Response to Robertson Davies (and Carl Jung)

Updated: Jul 29, 2019

While contemplating the idea of writing a kind of response to Canadian author Robertson Davies' book called "The Manticore", the second volume of his Deptford Trilogy, I had a conversation with my (Jungian) therapist (okay, analyst, therapist isn't really the right term!) and he invited me to contribute a fictional story about Jungian analysis as a chapter in his upcoming book on the nature of the psychoanalytical relationship in Jungian analysis. So of course I said "Yes!"


So I am going to do both - and address the issue of the White Shadows via a new effort as well. I started working on the text, which is due by mid March, over the Christmas period, and, interestingly, the text emerged in French (the final version will be in French, but both my analyst and I had assumed initially that I would write in English and then translate it). I am still not very clear what form it will take .. I have written a little more than a page, but although I like the opening paragraphs I am already unhappy about the next ones and will likely strip them out and start over.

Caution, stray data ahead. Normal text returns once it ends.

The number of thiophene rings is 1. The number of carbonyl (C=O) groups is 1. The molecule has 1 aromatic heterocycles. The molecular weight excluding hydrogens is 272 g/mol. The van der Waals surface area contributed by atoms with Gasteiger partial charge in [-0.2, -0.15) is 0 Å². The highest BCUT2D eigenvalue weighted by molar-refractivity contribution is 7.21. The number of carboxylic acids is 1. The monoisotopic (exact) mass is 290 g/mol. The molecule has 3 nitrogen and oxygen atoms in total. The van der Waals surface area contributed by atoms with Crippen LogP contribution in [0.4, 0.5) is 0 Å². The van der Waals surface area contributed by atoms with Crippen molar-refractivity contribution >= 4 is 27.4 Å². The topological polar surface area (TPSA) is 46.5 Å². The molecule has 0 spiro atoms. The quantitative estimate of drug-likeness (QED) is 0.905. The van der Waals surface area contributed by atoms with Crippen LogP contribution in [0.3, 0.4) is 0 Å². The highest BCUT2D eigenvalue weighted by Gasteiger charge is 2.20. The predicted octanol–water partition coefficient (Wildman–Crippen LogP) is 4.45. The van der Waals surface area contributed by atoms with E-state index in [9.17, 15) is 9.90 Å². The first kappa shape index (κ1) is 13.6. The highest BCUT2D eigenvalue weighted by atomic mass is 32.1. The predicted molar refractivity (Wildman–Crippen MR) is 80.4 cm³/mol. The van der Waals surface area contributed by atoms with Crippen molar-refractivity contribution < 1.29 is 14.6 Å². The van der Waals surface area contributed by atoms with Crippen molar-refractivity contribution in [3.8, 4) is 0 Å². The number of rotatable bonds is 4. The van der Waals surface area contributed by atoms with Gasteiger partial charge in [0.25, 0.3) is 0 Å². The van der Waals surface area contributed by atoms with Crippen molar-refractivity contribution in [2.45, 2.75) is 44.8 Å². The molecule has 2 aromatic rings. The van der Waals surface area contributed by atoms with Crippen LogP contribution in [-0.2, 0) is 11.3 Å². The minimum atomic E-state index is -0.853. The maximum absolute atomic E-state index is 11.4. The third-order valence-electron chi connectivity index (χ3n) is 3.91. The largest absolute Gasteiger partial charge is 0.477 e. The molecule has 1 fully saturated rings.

I looked up the Jungian analysis process, which according to one author is subdivided into three phases - (i) the anima/animus ; (ii) archetypes ; and (iii) shadows. So I am planning to use these as frames for the three parts of the fiction. I have also been re-reading "The Manticore", but this is a novel and hence has much larger scope, and it is also tied to the narrative of the Deptford Trilogy. I want a text that is less tied to a narrative, even though it may be grounded in one (my White Shadows Trilogy), although I can't fully articulate why this needs to be so. That is itself interesting - much of the time when I write, I have to follow "internal requirements" which sometimes cannot be clearly expressed. I imagine that is the case with many, perhaps even most writers.


I love the above image of Carl Jung, which I find to be a warmer image than many, in which he can look forbidding. And here's one of Robertson Davies as a younger man - most of the images on the net show him as he was elderly.




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